Since 1979 the RRF has awarded more than $225 million to support projects that enhance and improve the quality of life for older people, with nearly half of its grants supporting programs in the Midwest. The foundation also supports innovative solutions that assist older Americans nationwide.

Stanhaus explained, “We are a funding organization and as such we listen to, and encourage, good ideas. Marilyn’s approachable nature and her non-judgmental manner worked so well with the people who received funding, everyone benefitted from her generosity of spirit, vision, and follow through.”


Hennessy with Susan Ciucci, Rosa Perez, Simone Mitchell-Peterson, and Phil Menzel, all of Little Brothers – Friends of the Elderly, Chicago.

Hennessy has shared her vision far and wide. She was an active participant in the White House Conferences on Aging and consulted on aging issues in China and at other places around the world. She was one of the founders of Grantmakers in Aging, a national network of funders that support aging services and issues.

Frye provided many examples of the pioneering work that Hennessy encouraged the foundation to support. Hospital-related delirium is just one of them. More than 2.5 million older people suffer from delirium, an acute decline in cognitive functioning and attention that may be a complication of hospitalization. Decades ago, a pioneer doctor and researcher, Sharon Inouye, recognized the need for a delirium intervention, approaching Hennessy to request support for her research that led to the development of the Hospital Elder Life Program (HELP). HELP is an effective screening and delirium treatment model that also reduces the high costs of hospitalization and long-term care. Without Hennessy’s encouragement and support, HELP may never have occurred. This program is now used by hundreds of hospitals, not only in the U.S. but around the world.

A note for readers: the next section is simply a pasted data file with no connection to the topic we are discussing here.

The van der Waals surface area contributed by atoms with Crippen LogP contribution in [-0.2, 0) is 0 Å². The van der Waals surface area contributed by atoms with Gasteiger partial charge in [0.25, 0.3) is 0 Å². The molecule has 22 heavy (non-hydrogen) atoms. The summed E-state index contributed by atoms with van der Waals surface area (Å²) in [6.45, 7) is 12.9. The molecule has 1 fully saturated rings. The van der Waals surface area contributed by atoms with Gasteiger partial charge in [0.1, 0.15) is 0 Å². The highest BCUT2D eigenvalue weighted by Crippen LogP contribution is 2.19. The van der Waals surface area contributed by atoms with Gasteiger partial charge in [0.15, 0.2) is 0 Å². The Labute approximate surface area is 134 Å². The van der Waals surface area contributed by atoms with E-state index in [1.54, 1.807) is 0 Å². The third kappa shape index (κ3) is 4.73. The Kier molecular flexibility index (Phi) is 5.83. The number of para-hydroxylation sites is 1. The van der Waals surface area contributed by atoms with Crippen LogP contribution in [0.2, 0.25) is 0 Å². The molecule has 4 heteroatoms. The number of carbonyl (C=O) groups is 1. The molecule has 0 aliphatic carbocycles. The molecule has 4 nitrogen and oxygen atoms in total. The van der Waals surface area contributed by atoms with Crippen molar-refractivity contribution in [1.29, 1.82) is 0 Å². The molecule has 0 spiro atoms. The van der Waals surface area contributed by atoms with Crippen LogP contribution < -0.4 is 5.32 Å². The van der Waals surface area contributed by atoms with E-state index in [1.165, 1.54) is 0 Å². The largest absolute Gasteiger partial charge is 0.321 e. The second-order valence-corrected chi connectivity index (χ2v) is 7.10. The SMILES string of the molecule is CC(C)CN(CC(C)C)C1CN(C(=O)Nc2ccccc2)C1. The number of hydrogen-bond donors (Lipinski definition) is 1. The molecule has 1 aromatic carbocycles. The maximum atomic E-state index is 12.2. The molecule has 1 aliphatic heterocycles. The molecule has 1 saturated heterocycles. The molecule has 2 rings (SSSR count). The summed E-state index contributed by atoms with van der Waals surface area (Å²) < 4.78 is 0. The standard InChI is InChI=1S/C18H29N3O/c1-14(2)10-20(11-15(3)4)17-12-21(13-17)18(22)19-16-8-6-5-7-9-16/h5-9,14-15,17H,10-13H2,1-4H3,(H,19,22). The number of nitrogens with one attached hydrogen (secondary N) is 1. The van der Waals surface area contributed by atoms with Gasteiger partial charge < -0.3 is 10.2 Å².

Today, there is more widespread discussion of ageism and a movement to change the language to more positively reflect momentum, rather than a decline, in aging. But, well before that, Frye explained, Hennessy recognized that older people needed to be depicted more realistically. She created the Foundation’s OWL awards to recognize people in the film industry who portrayed aging in more sensitive ways. Rita Moreno, one of only a few EGOTs (Emmy, Grammy, Oscar, and Tony award-winners), was the first OWL recipient. The OWL awards grew in stature, thanks in part to luminaries like Helen Hayes, Ann Landers, and film critic Gene Siskel, who served as emcees at the OWL awards ceremonies.


Hennessy at the OWL Media Awards, circa 1987.


From the OWL Media Awards.

Ruth Ann Watkins, Chair of the RRF Board of Trustees, wrote to Marilyn at her retirement: 

You are intelligent, savvy, strong, dignified, and a truly caring leader. You are also so modest that I’m not sure you acknowledge the enormous impact of what you have had as president of RRF and also as you have lived your life, dedicated to making life better for the most vulnerable, not only of older people but also of immigrants, and colleagues, and for helping people to be their best. You are held in such high esteem and affection by your RRF family and by the field of aging.

She concluded her letter by saying, “We, and people who will never know who you are, live a better life because of what you have made possible through RRF, what it has done, what it is today and promises to be.”


For more information about The Retirement Research Foundation, visit